Not exactly. The biggest problem with the play, which has been directed by Will Frears, is that almost none of its cheeky, cutesy writing early on prepares you for the difficult but rewarding story that eventually emerges from this schematic setup. It takes so long to arrive, and the styles clash so completely at first, that even when things take a turn for the serious it takes a while to accept them as part of the same show youíve been watching. Thatís a structural flaw significant enough to sink any show, but that this one survives and thrives nonetheless is a tribute to just how smart the rest of it is.
To see this, you need only scratch a bit deeper into the details of its plot. The two siblings, Vuthy (Mason Lee) and Ra (Maureen Sebastian) are on their own because their mother recently died of cancer, the conclusion of a long life lived in America after she escaped the Khmer Rouge. She never spoke to either of them about her experiences, which has left both feeling that they never really knew her (especially Ra, who was away at school when her mother died). But she did confide in Han (Louis Ozawa Changchien), Raís much-older ex whoís recently been released from prison (and who, if he and his compatriots have their way, may be returning soon). Han becomes the link that Ra needs to both her mother and her homeland, especially since irritatingly nice new boyfriend Glenn (Peter Kim) has the nasty habit of thinking a few kind words or actions can erase a lifetime of pain.
Doesnít sound quite so TV-ready anymore, does it? Even Glenn ó who at first seems to be on hand only to provide comic relief ó comes to have a major role in the story: Heís the eternal optimist and the poster boy for successful assimilation (heís on the fast track to a medical career) of the kind that Han and Ra donít truly want. Glenn has become fully American, but Han and Raís family and upbringing leaves them Cambodian first and foremost; their inability (or unwillingness) to move away from this, even when trying to align their adult lives, making them incompatible with anyone who doesnít see the world the same way.
The more everyone comes to realize just how poorly they know themselves and the people theyíre closest to, the more Year Zero becomes a compelling meditation on the scope of meaning of identity. Everyone has his or her concept of self challenged at least once, and the play draws much of its fuel from the way each character faces their public and private selves, and the history thatís sculpted them. It plumbs the depths of one of Americaís less-represented ethnic groups in a way that explores with compassionate complexity how these peopleís violence-laden backgrounds have followed them throughout their lives, and what it means for their success (or lack thereof) in the U.S.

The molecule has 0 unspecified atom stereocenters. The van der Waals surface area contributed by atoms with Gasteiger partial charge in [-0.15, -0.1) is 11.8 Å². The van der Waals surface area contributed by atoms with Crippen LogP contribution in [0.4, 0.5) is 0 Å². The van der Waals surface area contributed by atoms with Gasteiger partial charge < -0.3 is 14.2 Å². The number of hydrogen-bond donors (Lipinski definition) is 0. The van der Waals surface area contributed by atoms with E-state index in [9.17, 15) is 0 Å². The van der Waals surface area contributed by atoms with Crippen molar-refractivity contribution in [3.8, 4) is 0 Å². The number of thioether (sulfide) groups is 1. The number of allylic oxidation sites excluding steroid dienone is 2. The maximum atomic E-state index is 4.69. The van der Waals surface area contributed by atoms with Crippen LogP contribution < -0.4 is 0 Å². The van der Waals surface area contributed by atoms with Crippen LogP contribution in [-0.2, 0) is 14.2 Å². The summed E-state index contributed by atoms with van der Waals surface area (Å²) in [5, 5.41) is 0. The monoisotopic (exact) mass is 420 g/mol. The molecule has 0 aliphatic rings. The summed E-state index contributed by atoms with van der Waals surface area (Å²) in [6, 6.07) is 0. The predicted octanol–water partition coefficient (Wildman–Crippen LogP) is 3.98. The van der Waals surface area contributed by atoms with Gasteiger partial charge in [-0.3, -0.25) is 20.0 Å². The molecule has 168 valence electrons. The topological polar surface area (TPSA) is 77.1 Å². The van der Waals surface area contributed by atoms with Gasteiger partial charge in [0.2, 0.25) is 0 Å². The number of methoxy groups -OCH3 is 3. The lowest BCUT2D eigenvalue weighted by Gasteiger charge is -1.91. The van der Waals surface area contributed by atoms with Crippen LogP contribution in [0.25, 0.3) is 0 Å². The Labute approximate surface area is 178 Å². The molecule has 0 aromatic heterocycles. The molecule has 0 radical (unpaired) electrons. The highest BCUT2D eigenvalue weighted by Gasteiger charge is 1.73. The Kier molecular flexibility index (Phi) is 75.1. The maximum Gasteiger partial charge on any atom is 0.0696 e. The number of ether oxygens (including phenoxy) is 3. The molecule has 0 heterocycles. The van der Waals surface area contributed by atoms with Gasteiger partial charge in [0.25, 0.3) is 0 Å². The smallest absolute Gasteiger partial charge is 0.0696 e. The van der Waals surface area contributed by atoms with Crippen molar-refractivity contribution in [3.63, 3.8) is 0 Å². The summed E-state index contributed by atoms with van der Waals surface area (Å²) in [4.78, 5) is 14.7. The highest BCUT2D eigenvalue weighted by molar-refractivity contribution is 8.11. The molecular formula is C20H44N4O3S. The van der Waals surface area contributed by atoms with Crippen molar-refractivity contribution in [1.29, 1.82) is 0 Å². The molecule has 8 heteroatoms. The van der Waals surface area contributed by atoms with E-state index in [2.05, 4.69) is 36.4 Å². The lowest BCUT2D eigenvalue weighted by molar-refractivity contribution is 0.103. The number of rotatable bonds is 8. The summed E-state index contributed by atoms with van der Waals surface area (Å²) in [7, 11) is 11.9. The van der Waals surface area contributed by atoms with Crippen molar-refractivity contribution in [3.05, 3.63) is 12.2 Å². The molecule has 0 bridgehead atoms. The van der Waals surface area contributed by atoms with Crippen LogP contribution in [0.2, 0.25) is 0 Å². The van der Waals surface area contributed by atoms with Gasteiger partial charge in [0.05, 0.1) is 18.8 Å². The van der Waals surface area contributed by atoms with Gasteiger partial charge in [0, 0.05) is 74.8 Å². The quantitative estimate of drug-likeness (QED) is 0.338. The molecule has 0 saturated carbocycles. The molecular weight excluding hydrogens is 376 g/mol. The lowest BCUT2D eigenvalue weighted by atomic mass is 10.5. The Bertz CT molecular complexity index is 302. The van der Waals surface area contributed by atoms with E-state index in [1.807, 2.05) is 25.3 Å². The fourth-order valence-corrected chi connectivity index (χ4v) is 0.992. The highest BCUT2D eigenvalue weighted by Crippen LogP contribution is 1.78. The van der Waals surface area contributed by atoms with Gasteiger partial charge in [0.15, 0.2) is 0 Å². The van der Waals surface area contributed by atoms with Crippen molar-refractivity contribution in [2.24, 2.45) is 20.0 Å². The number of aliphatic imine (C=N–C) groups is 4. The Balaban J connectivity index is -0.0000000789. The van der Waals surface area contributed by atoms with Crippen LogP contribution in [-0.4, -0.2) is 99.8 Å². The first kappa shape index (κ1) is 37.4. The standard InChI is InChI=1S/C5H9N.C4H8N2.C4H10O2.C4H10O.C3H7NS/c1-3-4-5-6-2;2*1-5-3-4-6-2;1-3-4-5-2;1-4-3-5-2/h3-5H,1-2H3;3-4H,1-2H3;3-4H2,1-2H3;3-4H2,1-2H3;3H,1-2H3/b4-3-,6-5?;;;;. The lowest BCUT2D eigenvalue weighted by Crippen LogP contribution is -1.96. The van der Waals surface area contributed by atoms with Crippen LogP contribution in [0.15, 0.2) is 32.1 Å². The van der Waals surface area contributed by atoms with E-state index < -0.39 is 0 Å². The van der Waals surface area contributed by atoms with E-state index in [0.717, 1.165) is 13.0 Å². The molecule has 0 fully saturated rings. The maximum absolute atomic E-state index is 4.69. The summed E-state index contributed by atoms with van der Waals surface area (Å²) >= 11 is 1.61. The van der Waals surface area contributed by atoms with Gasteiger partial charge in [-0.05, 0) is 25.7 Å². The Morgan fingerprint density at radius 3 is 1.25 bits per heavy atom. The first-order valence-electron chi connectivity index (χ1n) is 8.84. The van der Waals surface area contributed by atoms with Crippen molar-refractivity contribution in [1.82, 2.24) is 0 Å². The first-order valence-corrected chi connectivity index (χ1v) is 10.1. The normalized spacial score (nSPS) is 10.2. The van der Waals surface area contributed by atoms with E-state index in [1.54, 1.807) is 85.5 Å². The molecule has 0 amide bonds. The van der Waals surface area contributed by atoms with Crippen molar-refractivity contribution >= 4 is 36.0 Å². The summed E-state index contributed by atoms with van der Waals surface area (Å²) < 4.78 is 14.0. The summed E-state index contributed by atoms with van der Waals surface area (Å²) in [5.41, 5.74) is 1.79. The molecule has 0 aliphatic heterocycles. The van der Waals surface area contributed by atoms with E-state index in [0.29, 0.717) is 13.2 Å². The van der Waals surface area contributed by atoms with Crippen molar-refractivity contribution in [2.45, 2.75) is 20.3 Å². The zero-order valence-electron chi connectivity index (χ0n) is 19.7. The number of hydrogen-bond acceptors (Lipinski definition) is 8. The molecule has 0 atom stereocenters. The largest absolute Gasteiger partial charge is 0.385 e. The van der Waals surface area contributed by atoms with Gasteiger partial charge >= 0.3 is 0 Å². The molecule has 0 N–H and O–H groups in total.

In other words, this is real theatre, not a boulevard comedy in want of a laugh track. Golamcoís writing in those early scenes doesnít adequately prepare you for whatís coming ó a deficiency thatís matched by too much of the production around it. Frearsís direction is largely surface-level, hitting the proper beats but not effectively controlling the waves of emotion that should be slowly eroding the charactersí souls. In accordance, the acting is often a bit iffy ó Changchien does the most consistently successful work, nicely capturing a man caught between love, law, and his culture, but Sebastian and Kim come across as very stilted, and donít share much in the way of chemistry. Lee, an NYU student making his Off-Broadway debut, makes Vuthy attractively intense, but delivers most of his lines in an angry monotone that never quite conveys a sense of innate rebellion.
What does, against all odds, is Robin Vestís set. A vision of gray and rose, itís so squeaky-clean shiny ó itís cluttered, but neatly so ó it looks like it could have been the apartment set in Friends. Except for a couple of inconclusive paintings (which could pass as ďAsian chicĒ), thereís no a hint that a Cambodian refugee ever lived there, and thatís the point: When mom escaped the killing fields, she became an American through and through, and never looked back. Why canít todayís kids do the same? Itís a gripping question, and one thatís rarely asked about the immigrant experience. Because of it, Year Zero doesnít need the help of stale comedy to make it stand out ó it does just fine once Golamco lets it stand on the courage of its own considerable convictions.